I've got a Postgres 8.4 environment where the encoding on all our databases is set to SQL_ASCII - We're finally migrating to Postgres 9.2, and I would like to migrate everything over to UTF8 encoding.

Unfortunately the text data in this DB is not clean -- Trying to restore the pg_dump to a utf8-encoded database throws errors about invalid byte sequences, even if I specify --encoding=UTF8 when I run pg_dump (presumably because Postgres doesn't know what to make of them and just dumps them unchanged?).

We have a LOT of data (upwards of a million rows with text/string elements), and auditing all of it by hand would be very time consuming (and error prone) so I'd like to automate this if possible.

Is there an easy way to find the non-utf8-conforming strings/text fields in the database so we can fix them? Or am I stuck with a manual audit to straighten this mess out?

3 Answers 3


I suspect your database content may be in iso8859 or cp1252. If it were ascii, you would not run into problems importing it. You may be able to determine the coding by opening your dump with python. The following python3 tries encodings until it succeeds. It can be used to determine the file encoding.

for enc in ('cp1252', 'utf8'):
    print('Encoding', enc)
        file = open(fileName, 'r', encoding=enc)
        return file.read()
    except Exception as e:
        return None

Python also can also be used to access the database and audit the data. It could also be used to transcode the data to UTF-8 while copying it if necessary.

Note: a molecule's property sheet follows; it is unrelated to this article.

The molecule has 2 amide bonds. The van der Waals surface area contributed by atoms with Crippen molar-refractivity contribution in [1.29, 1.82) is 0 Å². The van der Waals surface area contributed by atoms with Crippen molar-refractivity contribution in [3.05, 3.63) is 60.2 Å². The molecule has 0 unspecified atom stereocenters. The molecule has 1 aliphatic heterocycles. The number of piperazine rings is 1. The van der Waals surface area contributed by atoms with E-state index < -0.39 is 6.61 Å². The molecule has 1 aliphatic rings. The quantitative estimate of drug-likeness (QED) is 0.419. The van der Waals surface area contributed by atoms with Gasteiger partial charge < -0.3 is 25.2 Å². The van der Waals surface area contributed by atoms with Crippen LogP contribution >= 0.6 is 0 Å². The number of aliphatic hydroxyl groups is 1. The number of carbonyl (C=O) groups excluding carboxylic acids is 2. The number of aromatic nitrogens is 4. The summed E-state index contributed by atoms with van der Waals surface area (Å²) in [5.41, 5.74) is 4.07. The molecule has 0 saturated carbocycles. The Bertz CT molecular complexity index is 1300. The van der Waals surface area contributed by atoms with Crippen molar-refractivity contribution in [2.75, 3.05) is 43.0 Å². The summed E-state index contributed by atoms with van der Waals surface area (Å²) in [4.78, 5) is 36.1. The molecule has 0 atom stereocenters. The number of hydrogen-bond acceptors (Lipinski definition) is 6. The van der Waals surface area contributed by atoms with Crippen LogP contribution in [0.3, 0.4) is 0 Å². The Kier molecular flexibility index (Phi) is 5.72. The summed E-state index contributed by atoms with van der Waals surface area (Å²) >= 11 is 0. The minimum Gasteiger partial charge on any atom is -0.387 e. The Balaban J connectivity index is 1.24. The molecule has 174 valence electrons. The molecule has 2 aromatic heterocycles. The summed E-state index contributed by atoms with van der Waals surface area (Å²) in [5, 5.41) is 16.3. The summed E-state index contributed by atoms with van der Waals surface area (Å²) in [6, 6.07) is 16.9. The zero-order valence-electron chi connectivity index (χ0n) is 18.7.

• Hmm - this might be workable: I can use make a text dump of just the tables with strings in them & use this to try to determine if there is a consistent encoding. The problem is my database encoding is SQL_ASCII - the encodings of each string are indeterminate (because Postgres performs no encoding conversion when SQL_ASCII is specified, and this DB has been abused by a variety of applications of varying code quality) but I might luck out with the apps all being consistent :)
    – voretaq7
    Jun 8, 2013 at 1:26
  • @voretaq7 If the data has inconsistent encodings you may still be able to handle the tables on a row by row basis. More difficult, but likely easier than hand correcting.
    – BillThor
    Jun 8, 2013 at 4:57

Mangled text encoding dumps are a pain to work with.

The usual - and admittedly crude - solution is to run iconv on the SQL-format dump, with the -c flag to tell it to omit characters that are invalid in the target encoding.

This is only viable if the origin database is supposedly in one primary encoding, and just has a bit of bad data here and there due to the failure to actually enforce and check that encoding.

If the origin database is in mixed/multiple encodings, this approach won't really work. You'd have to do per-field charset detection, using something like PL/Python or PL/Perl stored procedure to do best-guess encoding detection on each field, convert it to the target encoding (say utf-8) and then UPDATE the field with the re-encoded text. Needless to say this is going to be slow and clunky, but if every field could have a different encoding there's not much else to be done.

Such an approach is inexact and error prone. It'll still leave you with mangled text where encodings are mis-guessed. However, that text probably got displayed mangled in the app before, too, because it'd be stored in one encoding then re-interpreted in another for display.


You can use uchardet to determine the encoding:


Then use iconv, possibly with -c, to convert between encodings:


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